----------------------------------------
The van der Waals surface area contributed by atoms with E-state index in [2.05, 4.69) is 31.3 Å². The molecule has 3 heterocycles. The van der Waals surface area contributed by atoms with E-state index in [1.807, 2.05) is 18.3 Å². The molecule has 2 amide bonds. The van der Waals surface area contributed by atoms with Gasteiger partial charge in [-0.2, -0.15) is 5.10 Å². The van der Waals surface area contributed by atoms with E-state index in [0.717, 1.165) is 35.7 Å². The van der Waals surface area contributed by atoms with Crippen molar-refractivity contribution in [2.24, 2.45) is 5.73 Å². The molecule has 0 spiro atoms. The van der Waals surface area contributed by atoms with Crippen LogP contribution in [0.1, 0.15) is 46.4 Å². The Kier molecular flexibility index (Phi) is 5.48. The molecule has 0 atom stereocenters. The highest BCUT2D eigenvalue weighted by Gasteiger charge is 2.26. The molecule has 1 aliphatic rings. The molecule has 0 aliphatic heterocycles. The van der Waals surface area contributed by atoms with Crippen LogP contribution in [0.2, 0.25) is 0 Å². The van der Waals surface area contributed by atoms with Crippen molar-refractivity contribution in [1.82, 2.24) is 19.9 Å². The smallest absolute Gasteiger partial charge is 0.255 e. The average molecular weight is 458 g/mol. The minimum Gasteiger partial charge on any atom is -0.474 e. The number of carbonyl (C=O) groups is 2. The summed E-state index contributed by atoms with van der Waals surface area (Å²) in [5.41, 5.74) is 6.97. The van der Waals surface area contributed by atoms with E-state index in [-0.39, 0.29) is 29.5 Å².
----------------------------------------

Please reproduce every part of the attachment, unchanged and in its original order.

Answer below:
The van der Waals surface area contributed by atoms with E-state index in [2.05, 4.69) is 31.3 Å². The molecule has 3 heterocycles. The van der Waals surface area contributed by atoms with E-state index in [1.807, 2.05) is 18.3 Å². The molecule has 2 amide bonds. The van der Waals surface area contributed by atoms with Gasteiger partial charge in [-0.2, -0.15) is 5.10 Å². The van der Waals surface area contributed by atoms with E-state index in [0.717, 1.165) is 35.7 Å². The van der Waals surface area contributed by atoms with Crippen molar-refractivity contribution in [2.24, 2.45) is 5.73 Å². The molecule has 0 spiro atoms. The van der Waals surface area contributed by atoms with Crippen LogP contribution in [0.1, 0.15) is 46.4 Å². The Kier molecular flexibility index (Phi) is 5.48. The molecule has 0 atom stereocenters. The highest BCUT2D eigenvalue weighted by Gasteiger charge is 2.26. The molecule has 1 aliphatic rings. The molecule has 0 aliphatic heterocycles. The van der Waals surface area contributed by atoms with Crippen LogP contribution in [0.2, 0.25) is 0 Å². The van der Waals surface area contributed by atoms with Crippen molar-refractivity contribution in [1.82, 2.24) is 19.9 Å². The smallest absolute Gasteiger partial charge is 0.255 e. The average molecular weight is 458 g/mol. The minimum Gasteiger partial charge on any atom is -0.474 e. The number of carbonyl (C=O) groups is 2. The summed E-state index contributed by atoms with van der Waals surface area (Å²) in [5.41, 5.74) is 6.97. The van der Waals surface area contributed by atoms with E-state index in [-0.39, 0.29) is 29.5 Å².